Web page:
Set against the backdrop of the American Revolution, Assassin's Creed III is a walk through the explosive birth of the world's most powerful nation.
Or at least an alternative version of the story, with non-fiction weaved in throughout.
The game is epic in its scope and beauty: from hunting on the land of a Mohawk band, to guiding a long ship into battle, to galloping on the back of a stolen horse, to stabbing a red coat in the back.
The Assassin's Creed franchise is known for games that play out on a rich tapestry of world history, from the tops of churches in Jerusalem to the lush Tuscan countryside. It's what brought this series to the forefront of gaming.
In 2007, Canadian developer Ubisoft Montreal stunned the gaming community with the depth and beauty of the first game in the franchise, set during the third crusade in the Holy Land in the 12th century.
That title set into motion a battle between the brotherhood of assassins against the Knights Templar that has, so far, spanned five games — three of them numbered.
The series follows Desmond Miles, a bartender who's descended from the bloodline of assassins. In the first Assassin's Creed story, Desmond is snatched by modern-day corporation, Abstergo, and forced to re-live the memories of his ancestors in a machine called the Animus. Those memories are monitored, thus helping those in the present find relics needed to unlock a great power that could control mankind.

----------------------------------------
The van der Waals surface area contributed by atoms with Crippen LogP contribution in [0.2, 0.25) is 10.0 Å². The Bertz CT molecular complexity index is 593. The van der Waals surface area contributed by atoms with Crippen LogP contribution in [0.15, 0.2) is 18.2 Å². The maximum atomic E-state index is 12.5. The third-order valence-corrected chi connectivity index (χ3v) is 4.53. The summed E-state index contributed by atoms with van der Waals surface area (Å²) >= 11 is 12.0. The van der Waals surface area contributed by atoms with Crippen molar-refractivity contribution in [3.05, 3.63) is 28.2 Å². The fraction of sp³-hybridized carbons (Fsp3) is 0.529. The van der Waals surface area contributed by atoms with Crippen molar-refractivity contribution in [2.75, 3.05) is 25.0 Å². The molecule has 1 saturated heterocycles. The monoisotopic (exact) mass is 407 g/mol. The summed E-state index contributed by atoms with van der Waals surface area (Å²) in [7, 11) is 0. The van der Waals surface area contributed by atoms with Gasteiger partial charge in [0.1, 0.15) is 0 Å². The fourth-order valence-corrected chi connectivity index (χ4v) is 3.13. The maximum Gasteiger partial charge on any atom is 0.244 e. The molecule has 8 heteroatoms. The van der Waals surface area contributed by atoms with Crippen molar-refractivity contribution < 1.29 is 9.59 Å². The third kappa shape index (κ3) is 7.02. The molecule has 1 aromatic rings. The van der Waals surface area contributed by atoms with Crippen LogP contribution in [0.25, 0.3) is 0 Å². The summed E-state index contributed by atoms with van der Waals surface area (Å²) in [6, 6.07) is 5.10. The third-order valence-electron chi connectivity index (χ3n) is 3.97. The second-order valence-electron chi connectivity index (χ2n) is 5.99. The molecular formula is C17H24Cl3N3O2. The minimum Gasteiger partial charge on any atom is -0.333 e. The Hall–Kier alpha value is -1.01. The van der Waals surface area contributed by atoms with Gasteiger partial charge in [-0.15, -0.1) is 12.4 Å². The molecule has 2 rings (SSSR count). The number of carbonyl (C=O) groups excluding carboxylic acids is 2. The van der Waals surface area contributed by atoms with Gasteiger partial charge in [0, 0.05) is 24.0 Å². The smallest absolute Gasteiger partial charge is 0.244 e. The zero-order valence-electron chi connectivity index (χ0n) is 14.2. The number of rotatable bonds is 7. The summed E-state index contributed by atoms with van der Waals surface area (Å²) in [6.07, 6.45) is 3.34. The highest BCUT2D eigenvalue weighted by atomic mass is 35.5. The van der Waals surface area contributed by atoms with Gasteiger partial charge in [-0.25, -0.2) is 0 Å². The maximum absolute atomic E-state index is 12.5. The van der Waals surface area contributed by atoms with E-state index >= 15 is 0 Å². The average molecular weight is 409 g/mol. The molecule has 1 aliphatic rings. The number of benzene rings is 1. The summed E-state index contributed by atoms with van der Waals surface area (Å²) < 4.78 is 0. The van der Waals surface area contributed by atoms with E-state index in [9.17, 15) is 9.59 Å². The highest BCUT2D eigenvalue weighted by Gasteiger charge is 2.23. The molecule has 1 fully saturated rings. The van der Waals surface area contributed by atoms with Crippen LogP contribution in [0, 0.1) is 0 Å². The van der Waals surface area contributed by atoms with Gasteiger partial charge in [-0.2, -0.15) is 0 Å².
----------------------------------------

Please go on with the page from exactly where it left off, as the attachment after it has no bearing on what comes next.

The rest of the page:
The premise continues in Assassin's Creed III (Xbox 360, PlayStation 3, PC). This time, Desmond is in the company of his father and friends, rather than the evil corporate suits, when he enters an Animus found in an ancient New York temple.
However, the meat of the game is played out in 18th century Boston, New York, the rugged Colonial frontier and — in added naval missions — along the Eastern seaboard.
While the game begins with the player controlling Haytham Kenway, a British citizen sent to Boston to hunt for a secret storehouse, the game eventually puts the player in control of Connor Kenway — Haytham's son — who is also half Mohawk.
It's refreshing in a video game world dominated with Caucasian protagonists to break from that mold. Seeing the world through Connor's eyes give an interesting peek into the world of First Nations, increasingly under threat from colonization.
The main trouble with Assassin's Creed III is its glitchy presentation. The joy of the series is becoming immersed in history. However, the experience is often rudely interrupted by loading screens before the frequent short cinematic scenes. Sporadic frame rate drops lift the veil on the game's highly polished finish.
Still, with a game this big, a few glitches and extra loading time can be easily forgiven.
While the game flips back to Desmond at times, re-engaging a convoluted plot that spans all of the titles, I found the title's strength is in the historical setting. There is simply so much to do in the past that it's almost painful to be stuck in the future.
Players can hunt with snares and bait throughout the frontier, catching small game, such as rabbits and beavers, or big game, like bears and cougars.
They can focus on building their homestead by completing missions that help draw more pioneers to their land and increase trade. Or they can engage in naval warfare, firing their cannons at ships along the Eastern seaboard and in the Caribbean.
Bottom line: Assassin's Creed III is a history buff's dream, an opportunity to walk through an authentic layout of Boston in the 1700s, or glimpse First Nation culture and hear characters speak Mohawk. This is a game that you'll keep on your shelf long after you've beaten it, simply so you can revisit the world from time to time.
David Wylie is an editor with The Daily Courier. He has played video games since the olden days of the Atari 2600. Tweet at him: @editorgeek